onment for the crime. At the cltse of
the war, and before he returned to his
native country, his enthusiastic coun
trymen elected him member of parlia
ment from Galway,and it was upon bis
return to take his seat that he was ap-,
prehended and tried. 8oftening its
harsh attitude toward him and hia zeal
ous compatriots who fought the losing
fight with the Boers, the British gov
ernment has released Lynch, and
although not fully pardoned he is at
liberty and may come and go at will.
It is a triumph for Irish influence and
may be credited directly to Sir Thomas
Lipton, who made a personal appeal to
King Edward on behalf of Lynch. It
Is tbe second Irishman who was impris
oned for political crime that has
been released through the mediation of
Lipton, tbe other being Patrick A. Mc
Hugh, ex-member of parliament.
"The biggest copper belt In the
United States, one lies between the
Umpqua and Rogue Rivers in South
ern Oregon, and the district 1s so rich
in gold that I defy any man to fall In
finding a paying placer property who
will stick his pick into any one of the
gulches between those streams.” This
la the statement maoe by L. E. King,
of Cripple Creek, Colo., a leading min
ing ex pert, to an Oregonian representa
tive. Mr. and Mrs. King and Mr. and
Mrs. H. Ban field came to Portland
from Drew, and will remain in the city
several days. Mr. Banfield is principal
owner of the famous Rainbow mine,
and one of tbe best-known mining men
la the state.
M adrona L odge . D egree of H on
or , Jacksonville.—Mrs. Harriet Thra
sher,chief of honor; Mrs.Nellie Hutler,
lady of hioor; Miss Corrinne Linn,
recorder; Mrs. Alice Ulricb, secretary;
Mrs. Mollie Cameron,
Mrs. Lottie Finney, chief of ceremon
ies; Misa Emma Ulrich, usher.
W. H. H arrison , W. R C., Central
Point.—President, Mrs. Emma Pleas
ants; Sr. vice president, Mr.». Marie
Purkt ypile; Jr. vice president, Mrs.
Marie Rogers; chaplain, Mrs. Kate
Gibson; treasurer, Mrs. Melissa Elli
ott; secretary, Mrs. Mary E. Fries;
conductor, Mrs. Lizzie Beal; Pat. Ins.,
Mrs. EvaHinby; press correspondent,
Miss Mary A. Mee; Color Bearers,
Miss Ella Store, Mrs. Anna Wright
and Mrs. Caroline Patrick.
M edford L odge , A. O. U. W.—
W. A. Stewart, P. M. W.; J. E. Clem
en«, master workman; L. L. Damon,
foreman; C. L. McPherson, overseer;
J. M. .Dodge, guide; W. I. Vawter,
receiver; Cha«. Strang, financier; W
P. Carey, iuside watch; W. W. Woods,
outside watch; A. C. Hubbard, re
B anner L odge N o 23, A. O.U.W..
Jacksonville.—Adam Schmitt, master
workman; Ek W. Voyle, foreman; W
EL Finney,overseer; James A. Wilson
recorder; W. M. Coivig, financier; M
M. Taylor, receiver; Fred Luy, watch
man; Dr. R. G. Gale, medical exam-
Dcafaeaa Cannot be Cured
by local applications, as they cannot
reach tbe diseased p rtlou of the ear
There is only one way v» cute deaf
ness, and tuat is by constitutional
remedies. Deafness is caused by ar
inflrnied condition of the mucou
lining of the Eustachian Tube. When
this tube is iDflimed you have a rum
bling sound or imperfect bearing, and
when it is entirely closed, l)°afnes>
is tbe result, and unless the inflamma
tion can tejaken out and this tube
restored to its normal condition, hear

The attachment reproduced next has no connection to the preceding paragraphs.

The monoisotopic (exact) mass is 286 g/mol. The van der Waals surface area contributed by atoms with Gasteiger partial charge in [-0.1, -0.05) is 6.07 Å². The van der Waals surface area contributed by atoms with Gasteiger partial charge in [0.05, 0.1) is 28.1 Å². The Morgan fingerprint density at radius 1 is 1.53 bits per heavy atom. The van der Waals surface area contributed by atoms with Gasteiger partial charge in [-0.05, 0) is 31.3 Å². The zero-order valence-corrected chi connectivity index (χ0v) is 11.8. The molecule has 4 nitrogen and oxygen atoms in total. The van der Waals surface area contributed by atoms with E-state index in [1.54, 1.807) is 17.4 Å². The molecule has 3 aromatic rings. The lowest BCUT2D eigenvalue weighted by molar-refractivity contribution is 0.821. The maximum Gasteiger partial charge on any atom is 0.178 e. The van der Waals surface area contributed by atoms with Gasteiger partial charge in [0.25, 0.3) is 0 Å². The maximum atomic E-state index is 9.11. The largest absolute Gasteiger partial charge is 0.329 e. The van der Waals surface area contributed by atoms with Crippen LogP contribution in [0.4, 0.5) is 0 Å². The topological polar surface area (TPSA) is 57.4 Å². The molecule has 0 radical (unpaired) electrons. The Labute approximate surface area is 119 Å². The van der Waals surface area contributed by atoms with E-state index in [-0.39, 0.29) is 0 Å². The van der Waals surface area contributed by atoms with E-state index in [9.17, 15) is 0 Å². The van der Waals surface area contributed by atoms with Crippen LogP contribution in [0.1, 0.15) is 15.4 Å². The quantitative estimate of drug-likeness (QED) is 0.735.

ing will be destroyed forever; nine
cases out of ten are caused by Cai arrb,
which is nothing but an inflamed
condition of the mucous surface?.
We will give One Hundred Dollar-
for any case of Deafnes« (caused by
catarrh) that cannot be cured bj
Hall’s Catarrh Cure. Send for circu
lars free. F. J.C heney & Co., Toledo.
Sold by Druggists, 75c.
Take Hall’s Family Pills for consti
An Important Proposition
Pe-ilions for the submission of tbe
diiect primary la v at the general
election in June are in circulation in
every county in tbe State. A vigor
ous effort is beiDg made to obtain ti e
requhed seven thousand signature?
within tbe few days that remain before'
tbe petitions must be filed with the
' secretary of state.
Any qualified voter may sign the
petition. Eacb signature must be
verified, and this can be done by tbe
county clerk in the ca^e of vote is
whose names appear on the registra
tion roll of two years ago. I d other
cases a notary’s certific ite will suffice.
If the petitions receive the neces
sary 7,018 signatures before tbe ex
piration of the time for filing with
tbe secretary of state, the direct pri
mary law will then be submitted to
the voters of tbe state, for approval or
rejection, at tlie June election.
The purpose of tbe law is to do away
with the nominating cooventions^nd
thereby but an end to ‘‘machine”
rule in politics. Voters who sign the
petitions now in circulation are not
committed to the support of tie
measure, pu‘. merely give their aid o
the effort to have it submitted l<
popular vole ¡ d June.
lore Mountain Climbing
M aza mas will scale Mount Shasta,
unless the sentiment of tbe organiza
tion shall change before uext sum
mer. Shasta is one of the loftiest
peaks on the American continent,
being 14,400 feet high, yet Is Dot a
hazardous mountain tuasceud.
Last summer’s trip to Three Sisters
was spoiled at the last moment ty
collapse of arrangements. However,
a party of half a dozen Mazamas car
ried the emblem of tbe club to ibe
summits of the three peaks.
Mount Baker, In Washington, will
probably be climbed by a «mall party,
as plans are now forming for that
feat. E'ew persons have ever readied
the extreme l eights of Baker.
Southern Oregon ami has done a large
business during the past ten years, is
no more. J. R. Norris, who is succeed
Don't forget to register.
ed by A. E. Kinney as a member there
Jas. Pelton of Sain's Valley spent